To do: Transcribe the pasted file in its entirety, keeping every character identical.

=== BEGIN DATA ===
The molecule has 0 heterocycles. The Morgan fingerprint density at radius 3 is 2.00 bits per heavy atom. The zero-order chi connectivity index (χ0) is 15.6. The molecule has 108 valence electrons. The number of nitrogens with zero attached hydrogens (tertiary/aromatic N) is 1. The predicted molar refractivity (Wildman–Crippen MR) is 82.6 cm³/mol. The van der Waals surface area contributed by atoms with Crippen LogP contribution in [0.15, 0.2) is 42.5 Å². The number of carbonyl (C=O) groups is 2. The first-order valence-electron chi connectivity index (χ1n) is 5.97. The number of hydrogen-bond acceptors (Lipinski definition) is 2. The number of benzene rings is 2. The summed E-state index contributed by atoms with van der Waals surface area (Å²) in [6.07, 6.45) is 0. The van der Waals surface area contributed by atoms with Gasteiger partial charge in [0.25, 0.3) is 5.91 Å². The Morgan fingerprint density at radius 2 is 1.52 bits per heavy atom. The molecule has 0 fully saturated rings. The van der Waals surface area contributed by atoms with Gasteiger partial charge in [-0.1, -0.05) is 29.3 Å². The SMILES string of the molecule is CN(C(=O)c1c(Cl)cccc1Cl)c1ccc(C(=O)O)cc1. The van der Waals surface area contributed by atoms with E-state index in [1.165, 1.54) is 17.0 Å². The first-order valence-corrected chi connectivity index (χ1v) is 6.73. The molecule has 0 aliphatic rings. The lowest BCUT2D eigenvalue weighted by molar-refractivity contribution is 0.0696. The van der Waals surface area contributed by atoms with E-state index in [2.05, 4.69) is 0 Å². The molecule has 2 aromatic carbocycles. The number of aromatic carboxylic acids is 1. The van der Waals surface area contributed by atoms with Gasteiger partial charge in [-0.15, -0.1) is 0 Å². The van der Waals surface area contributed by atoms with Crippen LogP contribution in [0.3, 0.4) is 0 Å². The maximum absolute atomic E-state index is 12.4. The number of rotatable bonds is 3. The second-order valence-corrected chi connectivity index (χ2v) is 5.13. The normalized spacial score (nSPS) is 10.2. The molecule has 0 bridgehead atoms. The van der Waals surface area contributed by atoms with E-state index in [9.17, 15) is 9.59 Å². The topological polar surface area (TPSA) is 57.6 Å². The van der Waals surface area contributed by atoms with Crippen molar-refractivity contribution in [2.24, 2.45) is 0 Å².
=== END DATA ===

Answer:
The molecule has 0 heterocycles. The Morgan fingerprint density at radius 3 is 2.00 bits per heavy atom. The zero-order chi connectivity index (χ0) is 15.6. The molecule has 108 valence electrons. The number of nitrogens with zero attached hydrogens (tertiary/aromatic N) is 1. The predicted molar refractivity (Wildman–Crippen MR) is 82.6 cm³/mol. The van der Waals surface area contributed by atoms with Crippen LogP contribution in [0.15, 0.2) is 42.5 Å². The number of carbonyl (C=O) groups is 2. The first-order valence-electron chi connectivity index (χ1n) is 5.97. The number of hydrogen-bond acceptors (Lipinski definition) is 2. The number of benzene rings is 2. The summed E-state index contributed by atoms with van der Waals surface area (Å²) in [6.07, 6.45) is 0. The van der Waals surface area contributed by atoms with Gasteiger partial charge in [0.25, 0.3) is 5.91 Å². The Morgan fingerprint density at radius 2 is 1.52 bits per heavy atom. The molecule has 0 fully saturated rings. The van der Waals surface area contributed by atoms with Gasteiger partial charge in [-0.1, -0.05) is 29.3 Å². The SMILES string of the molecule is CN(C(=O)c1c(Cl)cccc1Cl)c1ccc(C(=O)O)cc1. The van der Waals surface area contributed by atoms with E-state index in [1.165, 1.54) is 17.0 Å². The first-order valence-corrected chi connectivity index (χ1v) is 6.73. The molecule has 0 aliphatic rings. The lowest BCUT2D eigenvalue weighted by molar-refractivity contribution is 0.0696. The van der Waals surface area contributed by atoms with E-state index in [2.05, 4.69) is 0 Å². The molecule has 2 aromatic carbocycles. The number of aromatic carboxylic acids is 1. The van der Waals surface area contributed by atoms with Gasteiger partial charge in [-0.15, -0.1) is 0 Å². The van der Waals surface area contributed by atoms with Crippen LogP contribution in [0.3, 0.4) is 0 Å². The maximum absolute atomic E-state index is 12.4. The number of rotatable bonds is 3. The second-order valence-corrected chi connectivity index (χ2v) is 5.13. The normalized spacial score (nSPS) is 10.2. The molecule has 0 bridgehead atoms. The van der Waals surface area contributed by atoms with E-state index in [9.17, 15) is 9.59 Å². The topological polar surface area (TPSA) is 57.6 Å². The van der Waals surface area contributed by atoms with Crippen molar-refractivity contribution in [2.24, 2.45) is 0 Å².